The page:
Obtained BA Hons at Goldsmith’s College (1978) and post-graduate course at Exeter University (1981). Taught for many years before deciding to develop her own ideas exploring the use of glass with her art, eventually developing a technique using strawsilk on recycled glass to produce wonderfully coloured and unique bowls and vases, mostly decorated with a fish motif, sometimes one or two, sometimes a whole shoal seemingly suspended in space through the translucent glass, like a flight of birds in the air.
Born into a family of artists, Pam is inspired by the beautiful West Country landscapes which surround her. Light and mood play a large part in her paintings where she captures the splendour of the ever changing seasons. Pastels are her preferred medium but she also uses watercolour and mixed media. Her work has been published as limited edition prints and has also been put onto six Wedgewood collectors’ plates.
Rose likes to chuckle at life and sees humour in everyday happenings, whether it appears in villages, small towns, male voice choirs or even the local cattle markets.
Her slightly more serious paintings are of cottages, her lovely hens and various farm animals. With just an ‘O’ level in art, she is pretty well self-taught (over many years!)
A graduate of Hornsey College of Art and Byam Shaw School of Art, he worked freelance before becoming a qualified teacher of art and working in Torbay. On retirement from teaching, he moved to Meeth (near Hatherleigh), little realising that Devon Wildlife Trust were about to open a new nature reserve in the old china clay pits that were almost on his doorstep. He became their artist-in-residence and developed distinctive ways of working with watercolour, graphite & ink-soluble pencils.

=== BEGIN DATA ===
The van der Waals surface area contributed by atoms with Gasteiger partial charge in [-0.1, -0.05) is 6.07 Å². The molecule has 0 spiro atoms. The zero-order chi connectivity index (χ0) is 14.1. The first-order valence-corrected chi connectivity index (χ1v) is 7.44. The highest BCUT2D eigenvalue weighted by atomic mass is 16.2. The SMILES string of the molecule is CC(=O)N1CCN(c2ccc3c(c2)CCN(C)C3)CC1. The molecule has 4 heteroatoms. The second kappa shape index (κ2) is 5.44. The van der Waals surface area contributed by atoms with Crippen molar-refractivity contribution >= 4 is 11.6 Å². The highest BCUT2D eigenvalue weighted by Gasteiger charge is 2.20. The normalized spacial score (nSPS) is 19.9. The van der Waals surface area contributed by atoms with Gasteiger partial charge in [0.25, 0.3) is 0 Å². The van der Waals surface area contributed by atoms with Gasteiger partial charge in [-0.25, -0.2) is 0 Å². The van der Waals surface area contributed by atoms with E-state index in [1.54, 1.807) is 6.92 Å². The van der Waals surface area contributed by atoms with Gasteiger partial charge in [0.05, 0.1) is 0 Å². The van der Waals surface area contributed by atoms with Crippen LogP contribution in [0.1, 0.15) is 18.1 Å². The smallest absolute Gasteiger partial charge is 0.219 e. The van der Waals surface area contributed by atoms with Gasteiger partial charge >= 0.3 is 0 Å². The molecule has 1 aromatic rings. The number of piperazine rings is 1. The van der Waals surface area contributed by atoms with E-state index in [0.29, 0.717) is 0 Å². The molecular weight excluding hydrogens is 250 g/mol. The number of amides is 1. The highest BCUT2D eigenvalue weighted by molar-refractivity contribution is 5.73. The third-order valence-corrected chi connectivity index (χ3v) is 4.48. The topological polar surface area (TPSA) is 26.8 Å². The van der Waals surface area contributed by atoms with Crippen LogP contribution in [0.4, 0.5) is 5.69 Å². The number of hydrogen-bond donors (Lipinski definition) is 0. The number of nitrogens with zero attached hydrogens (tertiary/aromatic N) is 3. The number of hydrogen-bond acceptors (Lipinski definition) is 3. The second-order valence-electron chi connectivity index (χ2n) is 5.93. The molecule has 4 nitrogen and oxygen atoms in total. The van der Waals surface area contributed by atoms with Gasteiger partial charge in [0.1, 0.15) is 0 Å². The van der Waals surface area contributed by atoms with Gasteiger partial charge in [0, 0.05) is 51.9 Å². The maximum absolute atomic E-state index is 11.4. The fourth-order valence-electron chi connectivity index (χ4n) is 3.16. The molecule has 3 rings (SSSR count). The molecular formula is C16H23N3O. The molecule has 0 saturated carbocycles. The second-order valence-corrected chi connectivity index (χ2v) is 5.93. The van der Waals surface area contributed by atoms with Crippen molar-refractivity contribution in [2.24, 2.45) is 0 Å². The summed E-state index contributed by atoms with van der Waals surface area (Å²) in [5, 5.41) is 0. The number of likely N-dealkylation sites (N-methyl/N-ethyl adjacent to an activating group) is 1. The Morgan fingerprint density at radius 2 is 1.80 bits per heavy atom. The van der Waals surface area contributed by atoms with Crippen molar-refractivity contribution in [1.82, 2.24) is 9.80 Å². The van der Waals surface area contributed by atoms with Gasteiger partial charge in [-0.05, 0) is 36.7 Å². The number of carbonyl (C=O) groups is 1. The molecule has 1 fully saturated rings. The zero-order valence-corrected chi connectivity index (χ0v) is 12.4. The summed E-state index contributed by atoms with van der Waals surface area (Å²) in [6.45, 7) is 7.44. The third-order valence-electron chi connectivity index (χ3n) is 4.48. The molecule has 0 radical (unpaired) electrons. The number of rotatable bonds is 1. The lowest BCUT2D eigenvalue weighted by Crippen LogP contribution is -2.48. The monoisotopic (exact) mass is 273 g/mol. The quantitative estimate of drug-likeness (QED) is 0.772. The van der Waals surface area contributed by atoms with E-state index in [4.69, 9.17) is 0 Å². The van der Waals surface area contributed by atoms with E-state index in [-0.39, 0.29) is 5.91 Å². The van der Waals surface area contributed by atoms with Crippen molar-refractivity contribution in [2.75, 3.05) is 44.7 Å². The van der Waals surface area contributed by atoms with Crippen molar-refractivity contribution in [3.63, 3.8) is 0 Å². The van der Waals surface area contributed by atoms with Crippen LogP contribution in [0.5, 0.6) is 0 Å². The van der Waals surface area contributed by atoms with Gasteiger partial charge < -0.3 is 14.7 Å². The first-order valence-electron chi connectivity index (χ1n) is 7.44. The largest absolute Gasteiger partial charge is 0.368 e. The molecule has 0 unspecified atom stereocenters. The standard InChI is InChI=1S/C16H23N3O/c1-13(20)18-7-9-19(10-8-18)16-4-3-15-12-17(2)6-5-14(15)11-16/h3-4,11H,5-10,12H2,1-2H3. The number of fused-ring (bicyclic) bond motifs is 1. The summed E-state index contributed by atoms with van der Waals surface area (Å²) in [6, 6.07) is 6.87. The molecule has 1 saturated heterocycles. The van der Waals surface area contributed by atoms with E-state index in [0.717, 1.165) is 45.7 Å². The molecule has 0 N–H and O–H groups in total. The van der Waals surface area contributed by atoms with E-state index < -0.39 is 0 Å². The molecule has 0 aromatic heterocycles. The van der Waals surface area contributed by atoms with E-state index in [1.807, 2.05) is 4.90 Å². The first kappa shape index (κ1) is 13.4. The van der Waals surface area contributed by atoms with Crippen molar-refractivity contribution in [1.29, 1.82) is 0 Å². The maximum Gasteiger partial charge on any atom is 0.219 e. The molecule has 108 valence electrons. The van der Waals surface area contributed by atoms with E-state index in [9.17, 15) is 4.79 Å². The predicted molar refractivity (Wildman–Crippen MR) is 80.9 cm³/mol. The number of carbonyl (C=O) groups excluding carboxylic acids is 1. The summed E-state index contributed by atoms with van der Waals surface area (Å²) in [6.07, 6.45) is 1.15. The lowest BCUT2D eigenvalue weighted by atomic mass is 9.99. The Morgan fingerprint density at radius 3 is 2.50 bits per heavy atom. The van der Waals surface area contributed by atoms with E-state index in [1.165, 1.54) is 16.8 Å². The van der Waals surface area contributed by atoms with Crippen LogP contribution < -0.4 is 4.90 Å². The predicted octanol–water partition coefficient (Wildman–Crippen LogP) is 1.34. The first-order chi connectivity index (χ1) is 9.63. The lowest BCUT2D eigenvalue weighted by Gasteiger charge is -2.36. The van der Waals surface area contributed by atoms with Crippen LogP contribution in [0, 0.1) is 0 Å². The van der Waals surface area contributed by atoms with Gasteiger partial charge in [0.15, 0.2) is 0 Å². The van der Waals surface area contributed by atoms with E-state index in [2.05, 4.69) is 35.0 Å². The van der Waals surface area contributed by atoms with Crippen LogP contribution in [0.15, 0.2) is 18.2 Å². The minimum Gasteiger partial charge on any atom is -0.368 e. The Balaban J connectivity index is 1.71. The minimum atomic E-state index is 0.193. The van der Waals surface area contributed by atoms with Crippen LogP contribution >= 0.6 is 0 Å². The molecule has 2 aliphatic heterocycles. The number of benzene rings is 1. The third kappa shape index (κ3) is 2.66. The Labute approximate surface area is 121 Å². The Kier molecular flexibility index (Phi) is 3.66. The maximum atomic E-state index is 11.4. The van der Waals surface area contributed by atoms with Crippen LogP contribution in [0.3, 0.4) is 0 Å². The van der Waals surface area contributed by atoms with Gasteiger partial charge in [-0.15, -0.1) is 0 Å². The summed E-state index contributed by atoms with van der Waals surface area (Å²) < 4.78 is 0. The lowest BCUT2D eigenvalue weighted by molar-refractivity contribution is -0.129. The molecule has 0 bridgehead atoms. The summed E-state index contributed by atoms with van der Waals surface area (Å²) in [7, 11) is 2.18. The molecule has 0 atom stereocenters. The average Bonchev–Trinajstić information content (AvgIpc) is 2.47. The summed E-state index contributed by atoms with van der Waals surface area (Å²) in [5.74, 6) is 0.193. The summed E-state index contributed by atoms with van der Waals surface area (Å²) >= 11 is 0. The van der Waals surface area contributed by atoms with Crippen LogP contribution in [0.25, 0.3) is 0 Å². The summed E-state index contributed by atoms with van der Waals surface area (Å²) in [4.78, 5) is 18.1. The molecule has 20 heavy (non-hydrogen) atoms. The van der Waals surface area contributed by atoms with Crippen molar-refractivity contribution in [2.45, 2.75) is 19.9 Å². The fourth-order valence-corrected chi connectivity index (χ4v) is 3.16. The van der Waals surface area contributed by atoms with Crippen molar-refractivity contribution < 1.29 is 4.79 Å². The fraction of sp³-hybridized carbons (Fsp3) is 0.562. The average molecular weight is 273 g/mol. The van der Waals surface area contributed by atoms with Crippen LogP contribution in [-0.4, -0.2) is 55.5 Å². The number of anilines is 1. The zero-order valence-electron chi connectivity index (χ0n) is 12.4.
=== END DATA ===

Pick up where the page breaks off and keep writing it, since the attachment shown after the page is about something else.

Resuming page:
Rosie lives in North Devon. She works in a broad range of media, inspired by light, life and natural forms. She’s an obsessive creative lured by adventure in different media.
Sarah trained at the Slade School of Fine Art. She now lives and works in North Devon. Her large views of trees and woods reflect her love of drawing as an expressive medium and her interest in human responses to nature.
Shan studied at North Devon College and attended various life drawing groups. Her work encompasses primitive and classical styles depicting a wide range of subject matter. The paintings on wooden panels vary in size from 6 inches to more than 6 feet across. She has held many exhibitions including the NFU/RAS sponsored ‘A Celebration of the Farmyard – Life after Foot-and-Mouth’ which opened at the Salar Gallery before touring throughout SW England and The Royal Show at Stoneleigh.
Animals have always played a large part in Vivien’s life and she decided to pursue a full-time career as an artist following a move to the West Country in 1983 and never looked back. Her paintings range from commissioned portraits of her clients’ beloved animals to the livestock and wildlife of North Devon and Exmoor. Her work has featured in the Society for All Artists magazine where she demonstrates her painting techniques step by step.